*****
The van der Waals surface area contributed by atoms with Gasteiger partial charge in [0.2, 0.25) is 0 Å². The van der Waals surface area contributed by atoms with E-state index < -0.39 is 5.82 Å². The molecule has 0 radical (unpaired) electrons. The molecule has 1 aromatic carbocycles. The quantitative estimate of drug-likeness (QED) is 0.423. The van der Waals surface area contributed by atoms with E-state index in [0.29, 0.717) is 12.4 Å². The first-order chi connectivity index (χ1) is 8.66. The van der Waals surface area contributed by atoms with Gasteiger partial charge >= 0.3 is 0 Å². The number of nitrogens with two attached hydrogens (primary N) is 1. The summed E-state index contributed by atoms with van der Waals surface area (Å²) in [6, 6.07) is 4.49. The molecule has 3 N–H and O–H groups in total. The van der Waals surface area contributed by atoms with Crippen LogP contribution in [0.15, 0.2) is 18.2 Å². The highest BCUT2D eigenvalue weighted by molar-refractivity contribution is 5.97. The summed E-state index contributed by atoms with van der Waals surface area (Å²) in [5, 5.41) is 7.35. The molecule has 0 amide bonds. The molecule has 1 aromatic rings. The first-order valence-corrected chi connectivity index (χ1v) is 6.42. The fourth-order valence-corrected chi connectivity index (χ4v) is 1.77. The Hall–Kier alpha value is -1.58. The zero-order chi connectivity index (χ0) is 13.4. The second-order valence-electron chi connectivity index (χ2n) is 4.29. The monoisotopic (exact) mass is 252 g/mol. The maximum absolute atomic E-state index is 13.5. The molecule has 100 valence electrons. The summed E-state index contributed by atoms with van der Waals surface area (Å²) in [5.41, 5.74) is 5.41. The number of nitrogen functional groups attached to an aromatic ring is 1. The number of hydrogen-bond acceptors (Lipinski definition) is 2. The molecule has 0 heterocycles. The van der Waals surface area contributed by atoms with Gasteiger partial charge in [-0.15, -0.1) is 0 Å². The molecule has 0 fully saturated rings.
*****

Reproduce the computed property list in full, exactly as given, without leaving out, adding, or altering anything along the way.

The van der Waals surface area contributed by atoms with Gasteiger partial charge in [0.2, 0.25) is 0 Å². The van der Waals surface area contributed by atoms with E-state index < -0.39 is 5.82 Å². The molecule has 0 radical (unpaired) electrons. The molecule has 1 aromatic carbocycles. The quantitative estimate of drug-likeness (QED) is 0.423. The van der Waals surface area contributed by atoms with E-state index in [0.29, 0.717) is 12.4 Å². The first-order chi connectivity index (χ1) is 8.66. The van der Waals surface area contributed by atoms with Gasteiger partial charge >= 0.3 is 0 Å². The number of nitrogens with two attached hydrogens (primary N) is 1. The summed E-state index contributed by atoms with van der Waals surface area (Å²) in [6, 6.07) is 4.49. The molecule has 3 N–H and O–H groups in total. The van der Waals surface area contributed by atoms with Crippen LogP contribution in [0.15, 0.2) is 18.2 Å². The highest BCUT2D eigenvalue weighted by molar-refractivity contribution is 5.97. The summed E-state index contributed by atoms with van der Waals surface area (Å²) in [5, 5.41) is 7.35. The molecule has 0 amide bonds. The molecule has 1 aromatic rings. The first-order valence-corrected chi connectivity index (χ1v) is 6.42. The fourth-order valence-corrected chi connectivity index (χ4v) is 1.77. The Hall–Kier alpha value is -1.58. The zero-order chi connectivity index (χ0) is 13.4. The second-order valence-electron chi connectivity index (χ2n) is 4.29. The monoisotopic (exact) mass is 252 g/mol. The maximum absolute atomic E-state index is 13.5. The molecule has 100 valence electrons. The summed E-state index contributed by atoms with van der Waals surface area (Å²) in [5.41, 5.74) is 5.41. The number of nitrogen functional groups attached to an aromatic ring is 1. The number of hydrogen-bond acceptors (Lipinski definition) is 2. The molecule has 0 heterocycles. The van der Waals surface area contributed by atoms with Gasteiger partial charge in [-0.15, -0.1) is 0 Å². The molecule has 0 fully saturated rings.